Rimmed steel is a type of low-carbon steel that has a clean surface and is easily bendable. When steel is normally made, it is deoxidized completely; with rimmed steel, the steel is only partially deoxidized, which allows a rim to form. This rim is almost completely free of other elements and is mostly iron. There is less carbon, so this steel is softer than other types, which makes it ideal for cold-bending and rolling applications. Of all the low-carbon steels, rimmed steel is one of the most common.
When steel is created, the metallurgist uses a deoxidizer to remove the oxygen from the iron and carbon to create steel. If the desired product is rimmed steel, then the deoxidization is only partial, which allows the ingot to remain liquid. During this time, a rim forms around the ingot, which contains fewer impurities than the central area. The impurities, such as carbon and manganese, are held in the center, while the rim is almost completely iron. This means the core has more impurities than most steels, while the outside has fewer impurities than most steels.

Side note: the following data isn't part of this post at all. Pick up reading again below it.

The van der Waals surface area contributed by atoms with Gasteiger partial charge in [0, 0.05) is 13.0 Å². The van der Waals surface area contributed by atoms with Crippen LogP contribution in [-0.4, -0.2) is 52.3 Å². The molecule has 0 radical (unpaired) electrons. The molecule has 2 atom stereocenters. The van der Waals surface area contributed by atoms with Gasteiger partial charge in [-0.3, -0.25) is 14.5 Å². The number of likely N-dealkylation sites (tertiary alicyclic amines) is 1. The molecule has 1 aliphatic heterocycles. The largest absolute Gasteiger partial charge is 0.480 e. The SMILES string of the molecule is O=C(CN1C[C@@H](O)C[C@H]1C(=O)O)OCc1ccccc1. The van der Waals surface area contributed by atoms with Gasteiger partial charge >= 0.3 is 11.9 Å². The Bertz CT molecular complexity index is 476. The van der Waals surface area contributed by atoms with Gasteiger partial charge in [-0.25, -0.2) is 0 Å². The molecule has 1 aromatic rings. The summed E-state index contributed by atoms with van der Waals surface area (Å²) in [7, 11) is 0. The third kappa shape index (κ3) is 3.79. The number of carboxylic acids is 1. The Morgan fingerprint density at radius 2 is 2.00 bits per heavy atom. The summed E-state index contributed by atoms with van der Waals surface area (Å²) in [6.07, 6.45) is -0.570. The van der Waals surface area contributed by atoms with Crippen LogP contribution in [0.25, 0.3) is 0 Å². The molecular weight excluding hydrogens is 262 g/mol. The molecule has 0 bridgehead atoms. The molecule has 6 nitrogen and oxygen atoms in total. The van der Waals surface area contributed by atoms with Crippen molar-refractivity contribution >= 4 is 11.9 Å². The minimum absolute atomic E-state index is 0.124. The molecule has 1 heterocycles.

Rimmed steel makes use of less carbon than other steel types, so it is much softer than other steels. This means projects that require easily machinable or bendable metals make use of the rimmed metal. It is easily rolled and can be cold-bent and cold-formed. The surface finish also is much cleaner than that of other steels, so it is used for its aesthetic properties and low roughness. Using this steel in hot-bending and other hot processes is actually advised against, though, because the alloying materials and impurities are not uniform, which can cause problems.
While rimmed steel is known for its good surface quality, the quality is usually poor when the steel is being formed. The way in which the rim forms means blowholes will appear on the surface of the steel, because the materials are moving outward and deoxidizing. These holes are removed during the rolling process, to make the metal’s surface uniform and clean.
Rimmed steel is considered a low-carbon steel. Most steels use about 1 percent to 2 percent carbon alloyed with iron. The rimmed variety only uses about 0.15 percent to 0.25 percent carbon. Most steels that are made with 0.15 percent carbon are this type of steel, because it is valued more for being easy to work with than for its strength and durability.